Report on Erebus (Antarctica) — October 1978
Scientific Event Alert Network Bulletin, vol. 3, no. 10 (October 1978)
Managing Editor: David Squires.
Erebus (Antarctica) Lava lake activity persists; two small congealed lava flows, but reduced Strombolian activity
Please cite this report as:
Global Volcanism Program, 1978. Report on Erebus (Antarctica). In: Squires, D. (ed.), Scientific Event Alert Network Bulletin, 3:10. Smithsonian Institution. https://doi.org/10.5479/si.GVP.SEAN197810-390020.
77.53°S, 167.17°E; summit elev. 3794 m
All times are local (unless otherwise noted)
"The persistent anorthoclase phonolite lava lake at Mt. Erebus was observed on 26 October during a 5-hour visit to the summit crater by Philip R. Kyle and others. First discovered in December 1972 by Giggenbach and others, the lava lake gradually increased in size over a 3-year period, but has shown little change for the last 2 years. Two small congealed lava flows were visible on the S side of the inner crater. One flow originated from a small vent in the SW quadrant of the inner crater, the other flow apparently came from the lava lake.
"The general appearance of the lava lake was one of increased heat flow. The consolidated crust on the lake appeared to be less continuous and was broken by numerous E-W cracks. Larger areas of incandescent lava were visible compared to observations made in January 1978. The lava lake appeared to have increased in temperature, but no quantitative measurements are available. Small bubble-like degassing eruptions were common over most of the lake, with a greater concentration toward the W. The level of the lava lake appeared similar to that in January, although the surface area may have been reduced due to the collapse of the N crater wall. Minor collapse is common around the whole inner crater wall.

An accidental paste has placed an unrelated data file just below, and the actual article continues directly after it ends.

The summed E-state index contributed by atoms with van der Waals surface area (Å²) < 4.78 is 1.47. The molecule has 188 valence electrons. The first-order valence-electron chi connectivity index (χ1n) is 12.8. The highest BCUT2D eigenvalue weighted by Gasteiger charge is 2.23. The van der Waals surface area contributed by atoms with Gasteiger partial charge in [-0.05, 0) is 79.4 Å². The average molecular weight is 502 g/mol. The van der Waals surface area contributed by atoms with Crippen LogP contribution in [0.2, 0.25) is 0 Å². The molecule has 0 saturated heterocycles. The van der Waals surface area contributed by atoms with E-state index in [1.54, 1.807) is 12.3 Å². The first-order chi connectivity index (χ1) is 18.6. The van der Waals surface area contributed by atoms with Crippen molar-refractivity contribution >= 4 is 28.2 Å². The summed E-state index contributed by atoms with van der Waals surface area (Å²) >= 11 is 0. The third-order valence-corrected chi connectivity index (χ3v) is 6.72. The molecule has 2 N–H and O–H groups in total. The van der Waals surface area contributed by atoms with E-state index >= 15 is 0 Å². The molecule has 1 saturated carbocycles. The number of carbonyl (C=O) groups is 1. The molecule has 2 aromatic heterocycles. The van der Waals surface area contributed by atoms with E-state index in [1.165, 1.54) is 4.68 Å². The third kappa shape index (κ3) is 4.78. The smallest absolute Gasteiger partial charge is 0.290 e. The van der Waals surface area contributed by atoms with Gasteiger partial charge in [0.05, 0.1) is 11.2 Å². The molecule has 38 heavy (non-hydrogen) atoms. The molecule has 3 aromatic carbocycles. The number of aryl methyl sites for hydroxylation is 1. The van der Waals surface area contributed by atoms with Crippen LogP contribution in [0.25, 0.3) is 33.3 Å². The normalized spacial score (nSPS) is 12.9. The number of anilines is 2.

"Only a few small bombs were found on the crater rim and none were observed on the main crater floor, which suggests that there has been a considerable decrease in Strombolian eruptions compared to January, when up to six eruptions per day occurred. . . ."
Geologic Background. Mount Erebus, the world's southernmost historically active volcano, overlooks the McMurdo research station on Ross Island. It is the largest of three major volcanoes forming the crudely triangular Ross Island. The summit of the dominantly phonolitic volcano has been modified by one or two generations of caldera formation. A summit plateau at about 3,200 m elevation marks the rim of the youngest caldera, which formed during the late-Pleistocene and within which the modern cone was constructed. An elliptical 500 x 600 m wide, 110-m-deep crater truncates the summit and contains an active lava lake within a 250-m-wide, 100-m-deep inner crater; other lava lakes are sometimes present. The glacier-covered volcano was erupting when first sighted by Captain James Ross in 1841. Continuous lava-lake activity with minor explosions, punctuated by occasional larger Strombolian explosions that eject bombs onto the crater rim, has been documented since 1972, but has probably been occurring for much of the volcano's recent history.
Information Contacts: P. Kyle, Ohio State Univ.